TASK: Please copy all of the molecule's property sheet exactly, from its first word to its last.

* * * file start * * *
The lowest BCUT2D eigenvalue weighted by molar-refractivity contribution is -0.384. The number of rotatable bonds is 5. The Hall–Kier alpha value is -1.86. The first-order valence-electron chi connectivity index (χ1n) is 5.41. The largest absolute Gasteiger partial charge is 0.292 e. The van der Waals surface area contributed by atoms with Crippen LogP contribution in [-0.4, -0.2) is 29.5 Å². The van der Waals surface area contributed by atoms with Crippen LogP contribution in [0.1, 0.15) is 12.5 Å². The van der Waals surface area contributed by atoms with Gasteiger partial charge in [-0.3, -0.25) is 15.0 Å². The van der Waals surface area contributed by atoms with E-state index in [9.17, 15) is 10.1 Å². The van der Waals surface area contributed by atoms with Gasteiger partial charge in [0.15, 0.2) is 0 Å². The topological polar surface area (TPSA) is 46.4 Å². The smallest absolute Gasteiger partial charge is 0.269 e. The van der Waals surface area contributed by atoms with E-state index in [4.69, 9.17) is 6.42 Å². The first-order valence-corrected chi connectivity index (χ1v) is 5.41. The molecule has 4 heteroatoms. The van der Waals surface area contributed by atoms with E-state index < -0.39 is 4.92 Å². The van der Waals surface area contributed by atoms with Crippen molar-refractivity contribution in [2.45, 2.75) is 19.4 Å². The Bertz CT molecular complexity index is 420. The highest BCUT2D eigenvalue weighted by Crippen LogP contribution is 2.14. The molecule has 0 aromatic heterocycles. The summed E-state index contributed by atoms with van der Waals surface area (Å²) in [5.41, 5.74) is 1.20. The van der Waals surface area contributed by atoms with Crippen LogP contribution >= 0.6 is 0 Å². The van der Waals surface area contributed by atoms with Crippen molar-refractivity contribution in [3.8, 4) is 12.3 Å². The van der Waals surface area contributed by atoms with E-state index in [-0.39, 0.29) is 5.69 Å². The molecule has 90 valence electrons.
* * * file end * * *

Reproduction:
The lowest BCUT2D eigenvalue weighted by molar-refractivity contribution is -0.384. The number of rotatable bonds is 5. The Hall–Kier alpha value is -1.86. The first-order valence-electron chi connectivity index (χ1n) is 5.41. The largest absolute Gasteiger partial charge is 0.292 e. The van der Waals surface area contributed by atoms with Crippen LogP contribution in [-0.4, -0.2) is 29.5 Å². The van der Waals surface area contributed by atoms with Crippen LogP contribution in [0.1, 0.15) is 12.5 Å². The van der Waals surface area contributed by atoms with Gasteiger partial charge in [-0.3, -0.25) is 15.0 Å². The van der Waals surface area contributed by atoms with E-state index in [9.17, 15) is 10.1 Å². The van der Waals surface area contributed by atoms with Gasteiger partial charge in [0.15, 0.2) is 0 Å². The topological polar surface area (TPSA) is 46.4 Å². The smallest absolute Gasteiger partial charge is 0.269 e. The van der Waals surface area contributed by atoms with E-state index in [4.69, 9.17) is 6.42 Å². The first-order valence-corrected chi connectivity index (χ1v) is 5.41. The molecule has 4 heteroatoms. The van der Waals surface area contributed by atoms with E-state index < -0.39 is 4.92 Å². The van der Waals surface area contributed by atoms with Crippen molar-refractivity contribution in [2.45, 2.75) is 19.4 Å². The Bertz CT molecular complexity index is 420. The highest BCUT2D eigenvalue weighted by Crippen LogP contribution is 2.14. The molecule has 0 aromatic heterocycles. The summed E-state index contributed by atoms with van der Waals surface area (Å²) in [5.41, 5.74) is 1.20. The van der Waals surface area contributed by atoms with Crippen LogP contribution >= 0.6 is 0 Å². The van der Waals surface area contributed by atoms with Crippen molar-refractivity contribution in [3.8, 4) is 12.3 Å². The van der Waals surface area contributed by atoms with E-state index in [-0.39, 0.29) is 5.69 Å². The molecule has 90 valence electrons.